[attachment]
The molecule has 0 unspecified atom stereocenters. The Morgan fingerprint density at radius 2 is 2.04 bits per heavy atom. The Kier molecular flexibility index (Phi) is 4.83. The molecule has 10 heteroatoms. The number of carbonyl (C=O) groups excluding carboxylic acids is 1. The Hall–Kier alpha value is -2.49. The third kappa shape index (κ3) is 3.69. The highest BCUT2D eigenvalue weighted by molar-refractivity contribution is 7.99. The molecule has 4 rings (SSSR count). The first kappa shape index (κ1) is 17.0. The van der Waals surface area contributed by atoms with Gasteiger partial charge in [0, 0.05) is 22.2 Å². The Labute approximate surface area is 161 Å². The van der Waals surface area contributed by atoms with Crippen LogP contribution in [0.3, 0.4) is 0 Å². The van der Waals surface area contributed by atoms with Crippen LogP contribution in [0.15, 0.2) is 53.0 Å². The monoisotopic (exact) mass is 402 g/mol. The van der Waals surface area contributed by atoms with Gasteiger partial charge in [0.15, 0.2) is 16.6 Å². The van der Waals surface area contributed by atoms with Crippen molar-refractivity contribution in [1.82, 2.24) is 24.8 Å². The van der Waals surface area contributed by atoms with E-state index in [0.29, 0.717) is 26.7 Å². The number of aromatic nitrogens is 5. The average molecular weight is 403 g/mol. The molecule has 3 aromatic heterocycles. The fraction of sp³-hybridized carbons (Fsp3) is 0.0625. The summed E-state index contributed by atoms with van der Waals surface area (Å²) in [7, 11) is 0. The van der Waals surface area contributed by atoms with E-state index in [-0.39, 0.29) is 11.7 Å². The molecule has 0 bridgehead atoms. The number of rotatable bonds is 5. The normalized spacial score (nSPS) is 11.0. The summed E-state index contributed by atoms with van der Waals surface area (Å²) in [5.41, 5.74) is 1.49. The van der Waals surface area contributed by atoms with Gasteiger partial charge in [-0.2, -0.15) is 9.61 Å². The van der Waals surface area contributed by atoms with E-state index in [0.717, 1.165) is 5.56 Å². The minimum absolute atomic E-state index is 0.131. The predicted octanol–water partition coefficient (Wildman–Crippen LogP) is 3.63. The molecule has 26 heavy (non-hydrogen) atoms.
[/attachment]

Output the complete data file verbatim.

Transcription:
The molecule has 0 unspecified atom stereocenters. The Morgan fingerprint density at radius 2 is 2.04 bits per heavy atom. The Kier molecular flexibility index (Phi) is 4.83. The molecule has 10 heteroatoms. The number of carbonyl (C=O) groups excluding carboxylic acids is 1. The Hall–Kier alpha value is -2.49. The third kappa shape index (κ3) is 3.69. The highest BCUT2D eigenvalue weighted by molar-refractivity contribution is 7.99. The molecule has 4 rings (SSSR count). The first kappa shape index (κ1) is 17.0. The van der Waals surface area contributed by atoms with Gasteiger partial charge in [0, 0.05) is 22.2 Å². The Labute approximate surface area is 161 Å². The van der Waals surface area contributed by atoms with Crippen LogP contribution in [0.3, 0.4) is 0 Å². The van der Waals surface area contributed by atoms with Crippen LogP contribution in [0.15, 0.2) is 53.0 Å². The monoisotopic (exact) mass is 402 g/mol. The van der Waals surface area contributed by atoms with Gasteiger partial charge in [0.15, 0.2) is 16.6 Å². The van der Waals surface area contributed by atoms with Crippen molar-refractivity contribution in [1.82, 2.24) is 24.8 Å². The van der Waals surface area contributed by atoms with E-state index in [0.29, 0.717) is 26.7 Å². The number of aromatic nitrogens is 5. The average molecular weight is 403 g/mol. The molecule has 3 aromatic heterocycles. The fraction of sp³-hybridized carbons (Fsp3) is 0.0625. The summed E-state index contributed by atoms with van der Waals surface area (Å²) in [7, 11) is 0. The van der Waals surface area contributed by atoms with E-state index in [-0.39, 0.29) is 11.7 Å². The molecule has 0 bridgehead atoms. The number of rotatable bonds is 5. The normalized spacial score (nSPS) is 11.0. The summed E-state index contributed by atoms with van der Waals surface area (Å²) in [5.41, 5.74) is 1.49. The van der Waals surface area contributed by atoms with Gasteiger partial charge in [-0.2, -0.15) is 9.61 Å². The van der Waals surface area contributed by atoms with E-state index in [0.717, 1.165) is 5.56 Å². The minimum absolute atomic E-state index is 0.131. The predicted octanol–water partition coefficient (Wildman–Crippen LogP) is 3.63. The molecule has 26 heavy (non-hydrogen) atoms.